Couple family


A couple family is based on two persons who are in a registered or de facto marriage and who are usually resident in the same household. The family may or may not include any number of dependents, non-dependents and other related individuals.


Dependent children


Dependent children are all persons aged under 15 years; and people aged 15-24 years who are full-time students, have a parent in the household and do not have a partner or child of their own in the household.


Divorce


Decree absolute of dissolution of marriage.


Domestic activities


See Time Use Survey Activity Classification.


Dwelling


A dwelling is a building or structure in which people live. This can be a house, a block of flats, or other dwelling (such as a caravan, a houseboat or an improvised home). For the purposes of the Census of Population and Housing, dwellings are classified into private and non-private dwellings. Each of these dwelling types is further divided into occupied and unoccupied dwelling categories.


Education activities


See Time Use Survey Activity Classification.


Educational attainment


Presents a measure of highest non-school educational qualification attained, and for those without a non-school qualification whether they completed Year 12. This term has only been used when data are presented to be consistent with the superseded ABS Classification of Qualifications (ABSCQ) (cat. no. 1262.0).


Employed


For data obtained from the Labour Force Survey, employed persons were those aged 15 years and over who, during the reference week:

  • worked for one hour or more for pay, profit, commission or payment in kind, in a job, business or on a farm (comprising employees, employers and own account workers)
  • worked for one hour or more without pay in a family business or on a farm (i.e. contributing family workers)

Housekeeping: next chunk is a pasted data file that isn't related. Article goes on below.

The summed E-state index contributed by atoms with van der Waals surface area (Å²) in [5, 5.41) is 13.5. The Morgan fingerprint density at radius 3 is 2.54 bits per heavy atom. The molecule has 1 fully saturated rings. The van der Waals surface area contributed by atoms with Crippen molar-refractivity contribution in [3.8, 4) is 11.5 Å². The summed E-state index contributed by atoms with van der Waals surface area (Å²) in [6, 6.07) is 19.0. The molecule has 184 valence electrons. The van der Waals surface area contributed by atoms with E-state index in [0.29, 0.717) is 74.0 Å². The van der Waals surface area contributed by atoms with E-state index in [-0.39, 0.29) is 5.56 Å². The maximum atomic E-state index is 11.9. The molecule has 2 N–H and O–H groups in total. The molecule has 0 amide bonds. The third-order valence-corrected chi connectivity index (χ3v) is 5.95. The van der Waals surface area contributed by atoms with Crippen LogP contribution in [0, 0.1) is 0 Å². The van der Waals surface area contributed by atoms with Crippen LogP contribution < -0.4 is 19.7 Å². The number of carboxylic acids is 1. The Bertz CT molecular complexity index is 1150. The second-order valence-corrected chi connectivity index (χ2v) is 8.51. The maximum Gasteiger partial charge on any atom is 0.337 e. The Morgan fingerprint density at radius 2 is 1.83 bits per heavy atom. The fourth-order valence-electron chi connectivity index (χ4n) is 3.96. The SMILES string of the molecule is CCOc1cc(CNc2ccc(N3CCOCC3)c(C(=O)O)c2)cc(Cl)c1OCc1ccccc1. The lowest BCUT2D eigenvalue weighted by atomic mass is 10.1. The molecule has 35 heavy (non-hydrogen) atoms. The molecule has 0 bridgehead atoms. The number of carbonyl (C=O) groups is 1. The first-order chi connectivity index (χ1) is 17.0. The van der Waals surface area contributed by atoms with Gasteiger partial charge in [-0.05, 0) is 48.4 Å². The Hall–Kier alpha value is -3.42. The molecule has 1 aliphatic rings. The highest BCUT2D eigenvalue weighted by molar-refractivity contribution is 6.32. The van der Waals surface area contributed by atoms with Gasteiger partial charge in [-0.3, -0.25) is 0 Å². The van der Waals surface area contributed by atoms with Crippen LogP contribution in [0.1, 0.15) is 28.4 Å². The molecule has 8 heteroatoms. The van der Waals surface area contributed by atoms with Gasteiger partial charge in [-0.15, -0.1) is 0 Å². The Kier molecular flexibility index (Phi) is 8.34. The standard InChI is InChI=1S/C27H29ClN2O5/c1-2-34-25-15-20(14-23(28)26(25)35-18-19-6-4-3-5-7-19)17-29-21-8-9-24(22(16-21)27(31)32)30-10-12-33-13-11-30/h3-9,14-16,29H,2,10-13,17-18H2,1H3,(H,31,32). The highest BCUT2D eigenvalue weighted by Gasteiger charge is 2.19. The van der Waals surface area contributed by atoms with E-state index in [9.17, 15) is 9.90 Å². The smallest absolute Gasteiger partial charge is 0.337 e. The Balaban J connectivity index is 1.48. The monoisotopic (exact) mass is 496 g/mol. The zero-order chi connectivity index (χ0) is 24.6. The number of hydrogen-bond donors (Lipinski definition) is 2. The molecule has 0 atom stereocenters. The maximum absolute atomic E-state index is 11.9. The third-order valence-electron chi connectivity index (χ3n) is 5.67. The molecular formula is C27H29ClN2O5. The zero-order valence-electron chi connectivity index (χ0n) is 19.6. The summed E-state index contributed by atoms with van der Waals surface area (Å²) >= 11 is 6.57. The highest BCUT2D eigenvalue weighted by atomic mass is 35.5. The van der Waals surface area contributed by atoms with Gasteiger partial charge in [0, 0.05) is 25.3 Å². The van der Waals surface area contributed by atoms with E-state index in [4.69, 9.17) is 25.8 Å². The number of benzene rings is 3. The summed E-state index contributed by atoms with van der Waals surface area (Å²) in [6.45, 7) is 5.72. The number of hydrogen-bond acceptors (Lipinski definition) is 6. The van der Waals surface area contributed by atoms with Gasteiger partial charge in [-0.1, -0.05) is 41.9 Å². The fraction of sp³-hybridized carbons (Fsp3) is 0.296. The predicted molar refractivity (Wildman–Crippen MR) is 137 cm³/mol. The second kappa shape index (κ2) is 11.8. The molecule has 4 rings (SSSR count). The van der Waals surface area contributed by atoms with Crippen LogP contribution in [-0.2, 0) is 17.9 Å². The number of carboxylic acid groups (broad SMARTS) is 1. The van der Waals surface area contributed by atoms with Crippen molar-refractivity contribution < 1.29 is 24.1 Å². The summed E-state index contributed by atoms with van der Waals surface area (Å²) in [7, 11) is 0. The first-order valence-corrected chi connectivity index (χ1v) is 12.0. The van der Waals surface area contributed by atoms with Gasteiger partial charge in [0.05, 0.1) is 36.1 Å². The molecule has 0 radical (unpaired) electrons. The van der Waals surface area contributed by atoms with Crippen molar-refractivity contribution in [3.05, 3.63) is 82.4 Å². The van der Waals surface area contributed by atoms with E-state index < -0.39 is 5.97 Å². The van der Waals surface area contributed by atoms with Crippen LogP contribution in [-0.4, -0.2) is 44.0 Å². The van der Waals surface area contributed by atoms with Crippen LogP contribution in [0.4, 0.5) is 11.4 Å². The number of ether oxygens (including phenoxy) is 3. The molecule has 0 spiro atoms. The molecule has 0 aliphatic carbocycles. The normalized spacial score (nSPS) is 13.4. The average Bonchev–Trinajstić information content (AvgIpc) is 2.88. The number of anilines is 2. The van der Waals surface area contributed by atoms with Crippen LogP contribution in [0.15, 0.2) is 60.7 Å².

• were employees who had a job but were not at work and were:
      • away from work for less than four weeks up to the end of the reference week
      • away from work for more than four weeks up to the end of the reference week and received pay for some or all of the four week period to the end of the reference week
      • away from work as a standard work or shift arrangement
      • on strike or locked out
      • on workers’ compensation and expected to return to their job.
      • were employers or own account workers who had a job, business or farm, but were not at work.

For data obtained from the 2001 Census of Population and Housing, employed persons were those aged 15 years and over who during the week prior to Census night:
  • worked for payment or profit, or as an unpaid helper in a family business
  • had a job from which they were on leave or otherwise temporarily absent
  • were on strike or stood down temporarily.

Employment related activities


See Time Use Survey Activity Classification.


Empty-nesters


Parents whose children have left home.


English language proficiency


A self-reported measure of a person’s proficiency in spoken English. Responses to this question are subjective. For example, one respondent may consider that a response of ‘Well’ is appropriate if they can communicate well enough to do the shopping while another respondent may consider such a response appropriate only for people who can hold a social conversation. Proficiency in English is just an indicator of a person’s ability to speak English and not a definite measure of their ability.


English-speaking countries


Countries have been defined as predominantly English-speaking on the basis of whether Australia has received significant numbers of migrants from them who are likely to speak English. This includes Australia, Canada, Ireland, New Zealand, South Africa, the United Kingdom and the United States of America.


Equivalised disposable household income


Is derived from gross income after income tax and the Medicare levy are deducted. Disposable income is sometimes referred to as net income and is able to provide a better indication of the resources available to a household in maintaining its standard of living. Equivalising income assists in the analysis of the relative well-being of households of different size and composition. The equivalent disposable income figures in this section indicate the amount of disposable income that a single person household would require to maintain the same standard of living as the household in question, regardless of the size or composition of the latter.


Estimated resident population


The official measure of the population of Australia and its states and territories is based on the concept of residence. It refers to all people, regardless of nationality or citizenship, who usually live in a state or territory, with the exception of foreign diplomatic personnel and their families. It includes usual residents who are overseas for less than 12 months. It excludes overseas visitors who are in Australia for less than 12 months.